Robert Gober makes hand-crafted sculptures that replicate everyday objects with an eerie precision and, usually, a detail or two that is just a little bit off. He is one of several artists exploring issues of sexual and cultural identity who emerged in the 1980s. His slightly distorted beds, cribs, sinks, and drains speak to difficult childhood memories and an unease with the domestic rituals and lingering puritanical attitudes of the suburban middle class. His surrealistic wax body parts, so extremely fetishized as to include actual human body hair, prompt contradictory sensations of terror, longing, and dissociation. Gober has extended his trompe l'oeil methods into printmaking by fashioning several editions of photolithographs that look just like newspaper pages. Newspaper, shown here, is from a group of thirty-two bundles tied with twine that resemble stacks ready for recycling. Each version was produced in an edition of either five or ten, and all were originally used in a 1993 installation at the Dia Center for the Arts. To make them, Gober inserted his own manipulated photographs into layouts based on various national newspapers. Here a photograph that initially appears to be a typical bridal advertisement is, in fact, an image of Gober himself wearing a wig and a wedding dress. The individual print also shows Gober as a bride and is juxtaposed with a story about the Vatican condoning discrimination against homosexuals. These works, which are related to the artist's 1989 sculpture of a satin wedding dress, are concerned with marriage as an institution and rite of passage presently denied in the United States to Gober as a homosexual. These projects are among more than forty prints and multiples that Gober has produced since the late 1980s. They include other works incorporating photolithography, as well as hand-drawn lithographs, etchings, screenprints, and unlimited editions of screenprinted wallpaper, originally devised for installations.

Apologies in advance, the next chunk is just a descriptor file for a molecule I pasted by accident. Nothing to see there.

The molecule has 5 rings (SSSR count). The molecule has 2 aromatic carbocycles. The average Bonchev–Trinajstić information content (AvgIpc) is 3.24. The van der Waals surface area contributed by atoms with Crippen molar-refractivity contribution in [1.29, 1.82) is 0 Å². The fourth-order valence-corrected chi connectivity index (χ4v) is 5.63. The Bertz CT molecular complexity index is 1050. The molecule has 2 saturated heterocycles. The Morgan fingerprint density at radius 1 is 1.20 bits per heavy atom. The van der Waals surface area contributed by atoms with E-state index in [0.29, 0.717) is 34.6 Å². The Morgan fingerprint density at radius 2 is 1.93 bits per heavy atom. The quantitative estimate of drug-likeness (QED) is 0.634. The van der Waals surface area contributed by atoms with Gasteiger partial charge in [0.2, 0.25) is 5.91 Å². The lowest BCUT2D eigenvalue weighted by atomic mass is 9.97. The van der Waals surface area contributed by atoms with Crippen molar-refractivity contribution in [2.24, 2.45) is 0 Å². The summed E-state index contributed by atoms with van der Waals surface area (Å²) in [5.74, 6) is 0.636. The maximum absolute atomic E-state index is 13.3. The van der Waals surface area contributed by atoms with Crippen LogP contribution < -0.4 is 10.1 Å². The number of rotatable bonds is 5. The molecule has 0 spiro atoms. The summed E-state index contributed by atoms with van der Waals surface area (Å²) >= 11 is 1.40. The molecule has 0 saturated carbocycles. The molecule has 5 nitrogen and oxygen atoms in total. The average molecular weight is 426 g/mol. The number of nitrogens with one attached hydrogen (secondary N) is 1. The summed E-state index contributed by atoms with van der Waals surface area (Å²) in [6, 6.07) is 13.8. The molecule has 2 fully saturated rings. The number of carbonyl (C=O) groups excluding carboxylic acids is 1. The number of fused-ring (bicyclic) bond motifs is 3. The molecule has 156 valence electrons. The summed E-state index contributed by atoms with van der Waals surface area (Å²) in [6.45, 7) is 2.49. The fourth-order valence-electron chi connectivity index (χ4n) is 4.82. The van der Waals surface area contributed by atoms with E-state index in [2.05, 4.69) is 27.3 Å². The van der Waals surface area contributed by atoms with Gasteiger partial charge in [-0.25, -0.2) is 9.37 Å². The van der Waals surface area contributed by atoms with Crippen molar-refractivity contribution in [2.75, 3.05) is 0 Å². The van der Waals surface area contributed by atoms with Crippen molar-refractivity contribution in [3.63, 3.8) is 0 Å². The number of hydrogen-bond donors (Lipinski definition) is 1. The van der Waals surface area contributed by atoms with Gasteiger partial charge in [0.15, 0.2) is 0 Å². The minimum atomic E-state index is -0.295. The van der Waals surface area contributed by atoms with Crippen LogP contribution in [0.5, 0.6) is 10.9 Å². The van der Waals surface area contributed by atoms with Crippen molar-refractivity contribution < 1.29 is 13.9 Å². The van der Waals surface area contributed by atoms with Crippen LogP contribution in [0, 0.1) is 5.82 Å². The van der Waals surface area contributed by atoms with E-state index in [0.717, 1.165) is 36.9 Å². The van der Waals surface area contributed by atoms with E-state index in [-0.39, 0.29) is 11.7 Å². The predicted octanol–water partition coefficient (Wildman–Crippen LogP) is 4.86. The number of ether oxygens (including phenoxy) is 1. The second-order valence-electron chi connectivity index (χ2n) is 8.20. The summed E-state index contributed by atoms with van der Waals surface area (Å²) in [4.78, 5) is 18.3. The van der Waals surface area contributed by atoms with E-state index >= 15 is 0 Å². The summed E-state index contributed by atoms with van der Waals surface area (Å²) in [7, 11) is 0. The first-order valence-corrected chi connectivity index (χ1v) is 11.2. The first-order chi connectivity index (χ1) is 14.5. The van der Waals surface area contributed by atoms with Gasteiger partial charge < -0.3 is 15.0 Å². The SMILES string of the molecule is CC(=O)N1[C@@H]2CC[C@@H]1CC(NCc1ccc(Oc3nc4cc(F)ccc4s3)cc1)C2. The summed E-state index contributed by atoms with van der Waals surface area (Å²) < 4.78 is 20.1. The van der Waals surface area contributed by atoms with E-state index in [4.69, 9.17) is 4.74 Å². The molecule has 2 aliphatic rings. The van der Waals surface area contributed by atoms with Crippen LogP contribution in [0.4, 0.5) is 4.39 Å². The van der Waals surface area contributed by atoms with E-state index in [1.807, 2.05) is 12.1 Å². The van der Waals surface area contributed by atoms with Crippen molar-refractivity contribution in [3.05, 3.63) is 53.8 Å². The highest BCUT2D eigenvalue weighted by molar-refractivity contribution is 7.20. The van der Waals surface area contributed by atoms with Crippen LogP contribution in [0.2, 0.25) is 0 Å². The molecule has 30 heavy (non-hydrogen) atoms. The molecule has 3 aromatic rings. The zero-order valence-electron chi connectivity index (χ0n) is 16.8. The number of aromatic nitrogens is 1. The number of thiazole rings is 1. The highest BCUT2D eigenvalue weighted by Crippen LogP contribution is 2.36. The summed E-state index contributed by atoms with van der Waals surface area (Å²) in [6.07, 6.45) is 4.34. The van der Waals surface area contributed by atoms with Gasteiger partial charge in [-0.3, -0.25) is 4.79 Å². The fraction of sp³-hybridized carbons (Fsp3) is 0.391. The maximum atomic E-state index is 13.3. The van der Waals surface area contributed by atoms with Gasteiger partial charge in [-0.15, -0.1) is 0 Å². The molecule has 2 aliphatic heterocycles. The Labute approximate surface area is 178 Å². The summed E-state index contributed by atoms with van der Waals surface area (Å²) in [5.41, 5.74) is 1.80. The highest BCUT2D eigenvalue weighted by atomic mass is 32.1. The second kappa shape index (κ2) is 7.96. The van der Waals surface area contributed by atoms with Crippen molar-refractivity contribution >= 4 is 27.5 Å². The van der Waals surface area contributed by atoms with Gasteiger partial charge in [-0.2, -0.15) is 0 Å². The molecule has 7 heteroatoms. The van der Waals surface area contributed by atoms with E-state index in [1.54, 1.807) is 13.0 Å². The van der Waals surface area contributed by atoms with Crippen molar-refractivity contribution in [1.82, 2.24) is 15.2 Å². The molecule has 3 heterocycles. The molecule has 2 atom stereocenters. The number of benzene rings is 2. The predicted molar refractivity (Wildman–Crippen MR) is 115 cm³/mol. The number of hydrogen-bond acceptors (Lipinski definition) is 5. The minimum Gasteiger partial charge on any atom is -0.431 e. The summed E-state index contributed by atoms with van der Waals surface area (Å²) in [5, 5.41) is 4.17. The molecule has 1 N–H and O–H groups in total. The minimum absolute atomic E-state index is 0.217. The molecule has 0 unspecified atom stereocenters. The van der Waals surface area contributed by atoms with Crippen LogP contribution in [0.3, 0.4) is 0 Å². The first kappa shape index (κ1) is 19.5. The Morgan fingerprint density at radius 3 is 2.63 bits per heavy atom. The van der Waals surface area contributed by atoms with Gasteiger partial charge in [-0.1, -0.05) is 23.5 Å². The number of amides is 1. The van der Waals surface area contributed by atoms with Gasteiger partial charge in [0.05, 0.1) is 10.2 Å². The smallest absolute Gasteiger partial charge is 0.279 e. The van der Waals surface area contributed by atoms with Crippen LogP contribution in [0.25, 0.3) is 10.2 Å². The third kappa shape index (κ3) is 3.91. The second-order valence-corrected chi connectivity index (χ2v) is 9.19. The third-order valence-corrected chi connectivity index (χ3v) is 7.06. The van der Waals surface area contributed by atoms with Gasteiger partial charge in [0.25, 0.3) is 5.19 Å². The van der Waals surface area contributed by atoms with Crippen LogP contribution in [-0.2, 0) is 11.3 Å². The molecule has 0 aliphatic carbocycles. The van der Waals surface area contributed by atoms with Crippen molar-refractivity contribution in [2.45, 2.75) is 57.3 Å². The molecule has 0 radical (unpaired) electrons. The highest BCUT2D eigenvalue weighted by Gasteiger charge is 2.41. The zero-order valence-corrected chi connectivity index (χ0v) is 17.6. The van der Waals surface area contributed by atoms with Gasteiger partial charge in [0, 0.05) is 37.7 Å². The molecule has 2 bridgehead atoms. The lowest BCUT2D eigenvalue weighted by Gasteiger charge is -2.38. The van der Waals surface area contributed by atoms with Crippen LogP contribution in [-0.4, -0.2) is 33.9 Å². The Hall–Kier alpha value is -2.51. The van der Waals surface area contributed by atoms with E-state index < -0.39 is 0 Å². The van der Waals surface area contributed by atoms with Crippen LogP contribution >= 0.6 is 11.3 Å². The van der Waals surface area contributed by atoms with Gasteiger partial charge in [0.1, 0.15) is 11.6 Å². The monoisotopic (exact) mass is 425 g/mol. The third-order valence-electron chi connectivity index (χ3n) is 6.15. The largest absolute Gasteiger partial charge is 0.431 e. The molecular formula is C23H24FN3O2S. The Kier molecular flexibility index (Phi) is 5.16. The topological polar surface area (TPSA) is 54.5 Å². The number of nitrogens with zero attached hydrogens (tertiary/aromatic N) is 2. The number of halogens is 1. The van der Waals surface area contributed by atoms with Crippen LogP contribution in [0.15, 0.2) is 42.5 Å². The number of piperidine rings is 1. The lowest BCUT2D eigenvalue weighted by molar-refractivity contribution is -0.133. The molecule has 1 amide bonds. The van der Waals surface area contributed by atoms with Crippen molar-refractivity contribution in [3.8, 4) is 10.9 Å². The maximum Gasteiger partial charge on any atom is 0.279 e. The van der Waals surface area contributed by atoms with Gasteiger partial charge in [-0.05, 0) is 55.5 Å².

Publication excerpt from Deborah Wye, Artists and Prints: Masterworks from The Museum of Modern Art, New York: The Museum of Modern Art, 2004, p. 242